Who are the physicians graduating from top HBCUs?

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February is Black History Month, a period dedicated to the achievements, struggles and historical significance of Black Americans.

This annual observation is a great opportunity to examine a few of the medical schools associated with historically Black colleges and universities (HBCUs) and the physicians who earned their medical educations there.

Some of the nation’s top medical schools are part of institutions initially founded to serve the needs of African-American students.

In this blog, we’ll look at the attributes and trends of physicians who graduated from Howard University College of Medicine, Meharry Medical College and Morehouse School of Medicine. These medical schools represent three of the oldest HBCUs and hold an important place in the history of medical education.

What are HBCUs?

In 1965, President Lyndon Johnson declared to Congress that higher education was “no longer a luxury but a necessity.” His directive was clear: make college more accessible for all Americans.

Later that year, Congress would pass the Higher Education Act of 1965, creating new federal funding for universities, scholarships and low-interest loans.

The law also designated funding for educational institutions predominantly serving Black Americans, who had achieved legal equality less than a year earlier with the passage of the Civil Rights Act of 1964.

The Higher Education Act of 1965 defined HBCUs as higher education institutions founded before the Civil Rights Act of 1964 to serve the needs of African American students.

Under this definition, both Meharry Medical College (founded in 1876) and Howard University College of Medicine (founded in 1868) are officially HBCUs. Morehouse School of Medicine was established in 1975 after splitting from Morehouse College (founded in 1867), but it’s generally recognized as sharing HBCU status with its parent institution.

Today, the U.S. Department of Education recognizes 107 HBCUs, with 104 remaining in operation.

What healthcare specialties are drawing HBCU grads?

About 3,297 graduates from these three HBCU medical schools are clinically active today, according to analysis of medical claims data from PhysicianView. Just over 71% of that cohort fall under 10 primary specialties. A quarter of the cohort are practicing internal medicine or family practice medicine.

Top physician specialties among active HBCU grads

Women represent about half of HBCU grads since 1996

The first female physician from this cohort graduated from Howard University in 1966, but women wouldn’t represent half of these schools’ medical graduates for another 30 years. Graduate demographics have since begun to trend in the opposite direction: the majority of graduates at these schools have been women in most years since about 2003.

Physician gender by graduation year

Which HBCU grads are billing Medicare the most?

Most graduates from Howard, Meharry and Morehouse are mid-career: The average age among these schools’ active physicians ranges from 48 to 54, with Morehouse grads skewing younger.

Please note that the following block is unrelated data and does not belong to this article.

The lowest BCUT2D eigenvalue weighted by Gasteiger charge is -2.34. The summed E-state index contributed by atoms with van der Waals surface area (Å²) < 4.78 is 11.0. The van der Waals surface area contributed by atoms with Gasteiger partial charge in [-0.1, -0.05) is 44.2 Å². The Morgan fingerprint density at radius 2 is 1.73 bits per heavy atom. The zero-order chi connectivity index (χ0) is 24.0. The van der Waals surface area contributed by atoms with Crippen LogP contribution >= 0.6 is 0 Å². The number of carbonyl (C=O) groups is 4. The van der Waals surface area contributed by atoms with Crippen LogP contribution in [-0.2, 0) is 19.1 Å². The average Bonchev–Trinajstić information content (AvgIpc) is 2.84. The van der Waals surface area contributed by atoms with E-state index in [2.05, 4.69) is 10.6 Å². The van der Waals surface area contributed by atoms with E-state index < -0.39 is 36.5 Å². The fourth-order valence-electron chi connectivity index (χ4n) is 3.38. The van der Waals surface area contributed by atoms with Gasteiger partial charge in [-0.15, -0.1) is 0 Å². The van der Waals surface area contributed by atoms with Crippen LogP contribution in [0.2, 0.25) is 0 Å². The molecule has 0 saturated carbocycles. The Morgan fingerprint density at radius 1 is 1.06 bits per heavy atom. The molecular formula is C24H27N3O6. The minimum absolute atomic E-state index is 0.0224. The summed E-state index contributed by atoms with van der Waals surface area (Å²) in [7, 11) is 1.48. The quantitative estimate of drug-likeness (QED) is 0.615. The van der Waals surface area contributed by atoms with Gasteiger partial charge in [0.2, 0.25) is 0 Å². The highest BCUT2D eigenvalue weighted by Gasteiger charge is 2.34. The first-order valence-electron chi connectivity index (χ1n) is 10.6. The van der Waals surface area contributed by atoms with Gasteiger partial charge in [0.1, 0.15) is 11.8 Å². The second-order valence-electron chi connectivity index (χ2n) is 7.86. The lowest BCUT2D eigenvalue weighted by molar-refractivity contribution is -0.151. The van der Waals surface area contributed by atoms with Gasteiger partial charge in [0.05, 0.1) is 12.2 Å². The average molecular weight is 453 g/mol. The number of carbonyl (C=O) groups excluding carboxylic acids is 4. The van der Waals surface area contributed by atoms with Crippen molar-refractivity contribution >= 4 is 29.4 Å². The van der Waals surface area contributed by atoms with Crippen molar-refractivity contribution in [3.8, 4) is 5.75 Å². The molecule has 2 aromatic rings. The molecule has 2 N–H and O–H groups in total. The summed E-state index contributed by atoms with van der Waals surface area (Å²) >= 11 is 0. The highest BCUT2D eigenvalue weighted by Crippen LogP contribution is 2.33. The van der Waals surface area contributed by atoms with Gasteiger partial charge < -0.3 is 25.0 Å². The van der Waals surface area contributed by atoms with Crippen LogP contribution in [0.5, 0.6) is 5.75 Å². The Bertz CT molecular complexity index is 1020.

In terms of total lifetime Medicare charges, Howard University graduates pulled in more than double what their Meharry Medical College peers did. Likewise, Meharry grads have billed for more than twice the dollar amount of those from Morehouse.

Total lifetime Medicare charges by medical school

The margins narrow considerably when you examine the average value of charges per physician from each school, but Howard University still takes the lead. This suggests Howard graduates are not only billing for more procedures but potentially performing more expensive procedures, too.

Average lifetime Medicare charges per physician

Where are HBCU physicians practicing?

HBCUs were originally founded to meet the needs of underserved members of society. Today, HBCUs continue that tradition—as do many of the physicians graduating from these institutions.

According to the latest college rankings from U.S. News & World Report, graduates from Howard University Medical School, Meharry Medical College and Morehouse School of Medicine are more likely to practice in medically underserved or rural areas.

Meharry grads are particularly drawn to this sort of practice—the school ranks 14th in the nation for most graduates practicing in medically underserved regions and 34th for graduates practicing in rural areas.

Some medically underserved areas are also health professional shortage areas (HPSAs) designated by the National Health Service Corps. They can be geographic regions such as counties, specific populations or individual facilities with a shortage of medical, dental or mental health providers.

More than 70% of the country qualifies as rural, but only about 20% of the population live in these regions. With low population density, lack of infrastructure and poor health insurance coverage, many providers and health systems see rural expansion as a risk not worth taking. But the growing need for service in rural regions presents an opportunity for providers willing to overcome these challenges.

Learn more

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